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When I wear Polarized sunglasses the middle dashboard (temp, time, etc.) turns colors and is difficult to read. Non-polarized glasses are fine.  Does anyone else have this issue?  If so, is there a remedy?

Thanks!

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there isn't going to be an easy solution. I dunno if sunglasses exist with circular polarization - if they do, may be worth a try.

 

the LCD panels may have a 45* angle of polarization as a compromise since most polarized sunglasses have a vertical poraization.

 

I suspect tilting your head one direction brightens the view while the other direction darkens it?

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That's common to many displays.

It's a feature of polarized lenses.

You trade the lack of glare from the road and surroundings, for a degraded view of the interior displays.

There's no solution except not to use polarized glasses.

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When I wear my polarized sunglasses and use my phone for Google Maps I can't look at it in Landscape mode.  Works fine in Portrait.  No option other than not using polarized sunglasses or lift them up to check the display

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I have heard that quantum mechanics says that if you put a 45 degree (relative angle) polarizer between two crossed polarizers, some light will make it through.

Weird but true, maybe a little patch of angled polarizer somewhere between the gauges and your sunglasses (or on either) would work.

 

Sounds like there's a market for sunglasses polarized except for all the way at the bottom, too low to catch driving glare but just right to catch the gauges.

 

I hear pilots with glass cockpits can't wear polarized glasses at all.

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I have heard that quantum mechanics says that if you put a 45 degree (relative angle) polarizer between two crossed polarizers, some light will make it through.

Weird but true, maybe a little patch of angled polarizer somewhere between the gauges and your sunglasses (or on either) would work.

 

Sounds like there's a market for sunglasses polarized except for all the way at the bottom, too low to catch driving glare but just right to catch the gauges.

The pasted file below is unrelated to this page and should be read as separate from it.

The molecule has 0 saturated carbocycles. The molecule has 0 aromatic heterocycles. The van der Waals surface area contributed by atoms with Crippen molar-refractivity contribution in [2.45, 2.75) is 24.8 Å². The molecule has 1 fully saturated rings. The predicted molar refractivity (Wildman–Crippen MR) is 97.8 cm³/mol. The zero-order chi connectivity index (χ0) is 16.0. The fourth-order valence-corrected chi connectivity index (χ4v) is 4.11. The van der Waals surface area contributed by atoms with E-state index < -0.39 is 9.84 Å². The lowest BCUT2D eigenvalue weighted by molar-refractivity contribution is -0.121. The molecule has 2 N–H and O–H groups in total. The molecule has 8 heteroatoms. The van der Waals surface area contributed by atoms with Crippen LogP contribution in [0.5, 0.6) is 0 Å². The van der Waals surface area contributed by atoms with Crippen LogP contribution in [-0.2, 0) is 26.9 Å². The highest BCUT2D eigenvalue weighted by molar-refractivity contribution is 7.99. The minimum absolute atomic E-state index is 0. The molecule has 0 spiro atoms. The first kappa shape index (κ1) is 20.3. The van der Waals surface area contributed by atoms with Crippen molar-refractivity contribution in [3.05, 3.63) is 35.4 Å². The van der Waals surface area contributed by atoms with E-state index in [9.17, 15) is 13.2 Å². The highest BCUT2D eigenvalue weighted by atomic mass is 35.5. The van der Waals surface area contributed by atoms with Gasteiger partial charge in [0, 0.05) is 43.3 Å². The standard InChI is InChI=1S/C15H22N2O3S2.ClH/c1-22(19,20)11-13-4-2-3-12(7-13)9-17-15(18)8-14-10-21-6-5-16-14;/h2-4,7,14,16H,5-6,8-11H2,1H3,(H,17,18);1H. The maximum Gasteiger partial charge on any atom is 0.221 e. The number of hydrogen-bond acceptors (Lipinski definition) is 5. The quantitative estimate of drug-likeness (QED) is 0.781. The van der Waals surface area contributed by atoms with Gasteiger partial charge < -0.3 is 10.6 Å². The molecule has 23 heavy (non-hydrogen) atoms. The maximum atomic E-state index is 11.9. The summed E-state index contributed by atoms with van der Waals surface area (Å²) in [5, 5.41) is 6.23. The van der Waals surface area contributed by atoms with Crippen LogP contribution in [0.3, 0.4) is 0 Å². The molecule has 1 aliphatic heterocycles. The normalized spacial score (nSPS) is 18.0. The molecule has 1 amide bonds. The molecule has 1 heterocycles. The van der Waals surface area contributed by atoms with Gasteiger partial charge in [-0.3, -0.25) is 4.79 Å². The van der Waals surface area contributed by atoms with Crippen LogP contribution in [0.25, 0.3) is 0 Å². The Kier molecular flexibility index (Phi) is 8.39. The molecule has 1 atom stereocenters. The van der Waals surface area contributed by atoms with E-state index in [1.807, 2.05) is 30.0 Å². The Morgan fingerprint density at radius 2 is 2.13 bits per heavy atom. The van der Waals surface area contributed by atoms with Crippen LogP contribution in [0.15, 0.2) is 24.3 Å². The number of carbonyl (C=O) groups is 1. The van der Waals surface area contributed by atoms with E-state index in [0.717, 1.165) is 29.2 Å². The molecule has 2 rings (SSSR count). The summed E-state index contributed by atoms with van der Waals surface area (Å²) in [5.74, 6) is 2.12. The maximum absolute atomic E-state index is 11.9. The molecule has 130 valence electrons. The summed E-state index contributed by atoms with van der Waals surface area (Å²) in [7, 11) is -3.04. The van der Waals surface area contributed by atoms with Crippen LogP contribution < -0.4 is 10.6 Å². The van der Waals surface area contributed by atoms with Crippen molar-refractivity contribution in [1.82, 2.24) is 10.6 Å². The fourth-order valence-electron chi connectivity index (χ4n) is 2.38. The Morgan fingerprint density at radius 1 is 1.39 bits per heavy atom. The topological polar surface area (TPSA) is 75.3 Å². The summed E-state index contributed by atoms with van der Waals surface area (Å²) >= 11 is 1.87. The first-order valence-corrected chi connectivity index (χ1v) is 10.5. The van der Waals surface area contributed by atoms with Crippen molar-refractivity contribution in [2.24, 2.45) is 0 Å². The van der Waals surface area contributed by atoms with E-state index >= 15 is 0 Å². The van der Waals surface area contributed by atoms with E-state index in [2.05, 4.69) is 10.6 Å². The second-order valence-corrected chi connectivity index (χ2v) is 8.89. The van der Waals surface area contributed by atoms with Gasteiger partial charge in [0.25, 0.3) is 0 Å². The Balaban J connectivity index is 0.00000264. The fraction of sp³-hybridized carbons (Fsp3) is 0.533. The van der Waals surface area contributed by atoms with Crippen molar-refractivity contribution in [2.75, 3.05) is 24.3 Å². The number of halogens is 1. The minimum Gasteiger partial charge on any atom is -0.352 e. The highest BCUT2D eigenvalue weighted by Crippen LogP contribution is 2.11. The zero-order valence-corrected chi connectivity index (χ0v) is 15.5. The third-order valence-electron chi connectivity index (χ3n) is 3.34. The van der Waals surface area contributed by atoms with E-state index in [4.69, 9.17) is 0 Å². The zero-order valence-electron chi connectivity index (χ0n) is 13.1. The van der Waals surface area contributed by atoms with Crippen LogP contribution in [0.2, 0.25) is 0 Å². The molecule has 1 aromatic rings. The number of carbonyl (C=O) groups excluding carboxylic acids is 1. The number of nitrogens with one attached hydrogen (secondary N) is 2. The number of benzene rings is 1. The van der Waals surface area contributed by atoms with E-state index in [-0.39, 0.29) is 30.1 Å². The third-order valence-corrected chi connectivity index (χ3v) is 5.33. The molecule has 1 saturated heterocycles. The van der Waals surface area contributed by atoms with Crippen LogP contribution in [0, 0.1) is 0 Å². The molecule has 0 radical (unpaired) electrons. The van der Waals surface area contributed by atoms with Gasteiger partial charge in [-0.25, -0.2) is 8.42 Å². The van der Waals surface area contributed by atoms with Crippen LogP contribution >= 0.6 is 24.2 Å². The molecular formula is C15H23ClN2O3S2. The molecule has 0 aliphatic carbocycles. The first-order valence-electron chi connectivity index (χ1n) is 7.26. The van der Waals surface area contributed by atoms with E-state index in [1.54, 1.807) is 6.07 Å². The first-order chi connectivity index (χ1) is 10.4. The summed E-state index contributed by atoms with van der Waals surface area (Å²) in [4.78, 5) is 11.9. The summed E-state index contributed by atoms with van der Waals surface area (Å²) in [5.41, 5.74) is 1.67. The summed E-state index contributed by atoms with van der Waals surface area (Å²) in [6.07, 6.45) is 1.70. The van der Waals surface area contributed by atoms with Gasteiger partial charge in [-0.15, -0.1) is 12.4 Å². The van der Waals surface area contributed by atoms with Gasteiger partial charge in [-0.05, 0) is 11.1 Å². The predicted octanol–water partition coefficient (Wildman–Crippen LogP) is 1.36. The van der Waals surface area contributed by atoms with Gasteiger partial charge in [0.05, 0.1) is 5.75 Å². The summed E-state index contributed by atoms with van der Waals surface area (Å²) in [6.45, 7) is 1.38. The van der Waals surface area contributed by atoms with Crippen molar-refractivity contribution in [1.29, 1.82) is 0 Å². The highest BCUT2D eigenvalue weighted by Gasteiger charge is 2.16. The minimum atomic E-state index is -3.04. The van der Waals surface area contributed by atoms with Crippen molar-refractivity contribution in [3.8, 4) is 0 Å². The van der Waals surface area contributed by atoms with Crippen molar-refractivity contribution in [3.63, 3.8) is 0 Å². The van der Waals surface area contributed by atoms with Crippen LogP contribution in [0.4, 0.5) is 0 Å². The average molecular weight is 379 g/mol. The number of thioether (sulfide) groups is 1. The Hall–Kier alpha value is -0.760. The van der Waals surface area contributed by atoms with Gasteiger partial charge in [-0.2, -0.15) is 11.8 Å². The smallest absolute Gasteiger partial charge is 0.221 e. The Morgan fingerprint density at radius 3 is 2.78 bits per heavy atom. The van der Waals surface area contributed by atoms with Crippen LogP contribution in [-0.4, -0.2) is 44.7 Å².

I hear pilots with glass cockpits can't wear polarized glasses at all.

 

POLARIZATION. Polarized lenses are not recommended for use in the aviation environment

 

Polarized sunglasses are not recommended because of their possible interaction with displays or other materials in the cockpit environment

sunglasses.pdf

Edited by Mike104

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Oh, man, I've seen that!

Usually looking at the sky away from the sun on a clear blue-sky day.

 

Always wondered what weird little bit of physiology caused it.

really- I've made a small atempt to try to see it.

 

I also wonder if folks that are good at orienting themselves/identifying compass directions (good 'sense of direction') can use this subconsciously ?

 

 

(I play a funtrivia.com game everyday and have submitted a few questions, a Haidinger's Brush ques. is one of my submissions)

Edited by 1 Lucky Texan

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another weird polarized light subject;

 

https://en.wikipedia.org/wiki/Haidinger%27s_brush

 

 

that is so totally weird... I just tried it after reading the wiki article.. and tilting my head in opposite directions makes the "brush" rotate... 

tilting my head to the right, the yellow is horizontal... tilting to the left makes the yellow turn to almost vertical... :blink:

 

but yeah, polarized sunglasses and LCD displays do not play well together...

personally, i will take the non-glare advantages of the polarized glasses over reading time/temp/mpg readouts in the car, those are not that important to me while driving... speed, tach, & engine temp gauge are more important, and the gas gauge, LOL,

Edited by heartless

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I love my polarized glasses.  They make weird rainbow patterns on plastic screens sometimes, but never really interferes with my ability to read gauges.

 

But I've got a 98 Forrester, and an 03 Outback so mostly all "analog" gauges.

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A good depiction of the weirdness in the quantum mechanical world...

Looking at explaining how photons move through a transparent surface is even weirder, particularly time delay (index of refraction).

The only way you can explain it is similar, you have to look at all the possible paths a single photon *could* take and analyze that.

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I don't pretend to understand all of it, I was shown that phenomenon by a gemologist once, to help with orienting topaz for faceting (it has one cleavage plane that causes it to polarize light going thru it, very difficult to polish parallel with the cleavage plane so, we try to avoid it) but, I never thought to ask WHY it it get brighter.

 

 

as you say, how does light speed back up when it exits a diamond or other substance with high RI ?

 

head asplode

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